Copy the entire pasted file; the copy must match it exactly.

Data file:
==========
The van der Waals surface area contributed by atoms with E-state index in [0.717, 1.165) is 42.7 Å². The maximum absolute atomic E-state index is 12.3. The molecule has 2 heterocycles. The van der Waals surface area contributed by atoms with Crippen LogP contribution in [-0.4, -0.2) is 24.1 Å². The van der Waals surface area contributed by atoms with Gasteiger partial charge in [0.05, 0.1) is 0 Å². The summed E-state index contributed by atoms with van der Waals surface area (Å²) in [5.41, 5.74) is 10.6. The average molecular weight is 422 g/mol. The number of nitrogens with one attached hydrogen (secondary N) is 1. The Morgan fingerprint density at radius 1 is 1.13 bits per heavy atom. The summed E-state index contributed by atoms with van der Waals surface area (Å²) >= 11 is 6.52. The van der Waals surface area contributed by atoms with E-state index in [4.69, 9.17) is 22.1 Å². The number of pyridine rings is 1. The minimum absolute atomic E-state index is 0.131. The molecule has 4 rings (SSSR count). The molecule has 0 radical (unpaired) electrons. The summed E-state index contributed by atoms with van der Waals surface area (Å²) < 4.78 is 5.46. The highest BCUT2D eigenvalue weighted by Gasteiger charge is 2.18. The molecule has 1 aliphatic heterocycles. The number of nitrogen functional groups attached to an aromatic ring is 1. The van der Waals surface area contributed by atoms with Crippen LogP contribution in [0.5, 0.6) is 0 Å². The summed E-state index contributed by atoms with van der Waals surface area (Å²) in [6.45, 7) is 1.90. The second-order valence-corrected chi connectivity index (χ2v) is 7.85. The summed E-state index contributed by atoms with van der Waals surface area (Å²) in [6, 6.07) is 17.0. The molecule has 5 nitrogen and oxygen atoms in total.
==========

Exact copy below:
The van der Waals surface area contributed by atoms with E-state index in [0.717, 1.165) is 42.7 Å². The maximum absolute atomic E-state index is 12.3. The molecule has 2 heterocycles. The van der Waals surface area contributed by atoms with Crippen LogP contribution in [-0.4, -0.2) is 24.1 Å². The van der Waals surface area contributed by atoms with Gasteiger partial charge in [0.05, 0.1) is 0 Å². The summed E-state index contributed by atoms with van der Waals surface area (Å²) in [5.41, 5.74) is 10.6. The average molecular weight is 422 g/mol. The number of nitrogens with one attached hydrogen (secondary N) is 1. The Morgan fingerprint density at radius 1 is 1.13 bits per heavy atom. The summed E-state index contributed by atoms with van der Waals surface area (Å²) >= 11 is 6.52. The van der Waals surface area contributed by atoms with E-state index in [4.69, 9.17) is 22.1 Å². The number of pyridine rings is 1. The minimum absolute atomic E-state index is 0.131. The molecule has 4 rings (SSSR count). The molecule has 0 radical (unpaired) electrons. The summed E-state index contributed by atoms with van der Waals surface area (Å²) < 4.78 is 5.46. The highest BCUT2D eigenvalue weighted by Gasteiger charge is 2.18. The molecule has 1 aliphatic heterocycles. The number of nitrogen functional groups attached to an aromatic ring is 1. The van der Waals surface area contributed by atoms with Crippen LogP contribution in [0.5, 0.6) is 0 Å². The summed E-state index contributed by atoms with van der Waals surface area (Å²) in [6.45, 7) is 1.90. The second-order valence-corrected chi connectivity index (χ2v) is 7.85. The summed E-state index contributed by atoms with van der Waals surface area (Å²) in [6, 6.07) is 17.0. The molecule has 5 nitrogen and oxygen atoms in total.